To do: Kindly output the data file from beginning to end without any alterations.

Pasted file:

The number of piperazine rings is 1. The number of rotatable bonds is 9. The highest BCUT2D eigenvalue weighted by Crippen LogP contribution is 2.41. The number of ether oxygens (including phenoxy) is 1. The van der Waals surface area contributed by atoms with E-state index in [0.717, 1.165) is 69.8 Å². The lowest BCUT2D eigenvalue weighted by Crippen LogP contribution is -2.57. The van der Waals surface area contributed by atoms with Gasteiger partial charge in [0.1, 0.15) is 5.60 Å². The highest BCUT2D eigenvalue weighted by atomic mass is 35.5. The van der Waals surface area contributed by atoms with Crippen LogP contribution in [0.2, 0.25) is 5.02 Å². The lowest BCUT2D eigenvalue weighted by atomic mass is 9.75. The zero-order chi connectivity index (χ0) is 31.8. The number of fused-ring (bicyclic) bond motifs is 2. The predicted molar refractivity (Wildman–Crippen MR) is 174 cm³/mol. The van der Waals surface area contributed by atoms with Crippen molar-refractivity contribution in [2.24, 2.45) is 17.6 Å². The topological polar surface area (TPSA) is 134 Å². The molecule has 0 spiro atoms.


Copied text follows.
The number of piperazine rings is 1. The number of rotatable bonds is 9. The highest BCUT2D eigenvalue weighted by Crippen LogP contribution is 2.41. The number of ether oxygens (including phenoxy) is 1. The van der Waals surface area contributed by atoms with E-state index in [0.717, 1.165) is 69.8 Å². The lowest BCUT2D eigenvalue weighted by Crippen LogP contribution is -2.57. The van der Waals surface area contributed by atoms with Gasteiger partial charge in [0.1, 0.15) is 5.60 Å². The highest BCUT2D eigenvalue weighted by atomic mass is 35.5. The van der Waals surface area contributed by atoms with Crippen LogP contribution in [0.2, 0.25) is 5.02 Å². The lowest BCUT2D eigenvalue weighted by atomic mass is 9.75. The zero-order chi connectivity index (χ0) is 31.8. The number of fused-ring (bicyclic) bond motifs is 2. The predicted molar refractivity (Wildman–Crippen MR) is 174 cm³/mol. The van der Waals surface area contributed by atoms with Crippen molar-refractivity contribution in [2.24, 2.45) is 17.6 Å². The topological polar surface area (TPSA) is 134 Å². The molecule has 0 spiro atoms.